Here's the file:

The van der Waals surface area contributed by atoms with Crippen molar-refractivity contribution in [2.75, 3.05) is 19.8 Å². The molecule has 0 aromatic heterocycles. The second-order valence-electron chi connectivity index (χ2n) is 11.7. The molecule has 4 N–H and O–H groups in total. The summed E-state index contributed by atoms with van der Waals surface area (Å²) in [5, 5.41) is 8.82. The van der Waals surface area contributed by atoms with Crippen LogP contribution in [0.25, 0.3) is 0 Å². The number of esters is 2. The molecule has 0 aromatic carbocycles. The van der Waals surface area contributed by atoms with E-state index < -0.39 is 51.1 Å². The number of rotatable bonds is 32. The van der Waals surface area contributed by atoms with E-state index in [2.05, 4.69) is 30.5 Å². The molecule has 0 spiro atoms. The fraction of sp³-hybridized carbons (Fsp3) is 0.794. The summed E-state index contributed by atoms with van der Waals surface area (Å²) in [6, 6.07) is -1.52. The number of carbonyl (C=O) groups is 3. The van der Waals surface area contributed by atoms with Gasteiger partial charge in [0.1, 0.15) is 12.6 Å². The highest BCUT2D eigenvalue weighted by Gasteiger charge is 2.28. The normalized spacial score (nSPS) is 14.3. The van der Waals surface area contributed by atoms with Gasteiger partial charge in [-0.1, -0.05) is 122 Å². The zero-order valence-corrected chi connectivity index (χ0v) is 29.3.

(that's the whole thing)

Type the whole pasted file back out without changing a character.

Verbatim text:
The van der Waals surface area contributed by atoms with Crippen molar-refractivity contribution in [2.75, 3.05) is 19.8 Å². The molecule has 0 aromatic heterocycles. The second-order valence-electron chi connectivity index (χ2n) is 11.7. The molecule has 4 N–H and O–H groups in total. The summed E-state index contributed by atoms with van der Waals surface area (Å²) in [5, 5.41) is 8.82. The van der Waals surface area contributed by atoms with Crippen LogP contribution in [0.25, 0.3) is 0 Å². The number of esters is 2. The molecule has 0 aromatic carbocycles. The van der Waals surface area contributed by atoms with E-state index < -0.39 is 51.1 Å². The number of rotatable bonds is 32. The van der Waals surface area contributed by atoms with E-state index in [2.05, 4.69) is 30.5 Å². The molecule has 0 spiro atoms. The fraction of sp³-hybridized carbons (Fsp3) is 0.794. The summed E-state index contributed by atoms with van der Waals surface area (Å²) in [6, 6.07) is -1.52. The number of carbonyl (C=O) groups is 3. The van der Waals surface area contributed by atoms with Gasteiger partial charge in [0.1, 0.15) is 12.6 Å². The highest BCUT2D eigenvalue weighted by Gasteiger charge is 2.28. The normalized spacial score (nSPS) is 14.3. The van der Waals surface area contributed by atoms with Gasteiger partial charge in [-0.1, -0.05) is 122 Å². The zero-order valence-corrected chi connectivity index (χ0v) is 29.3.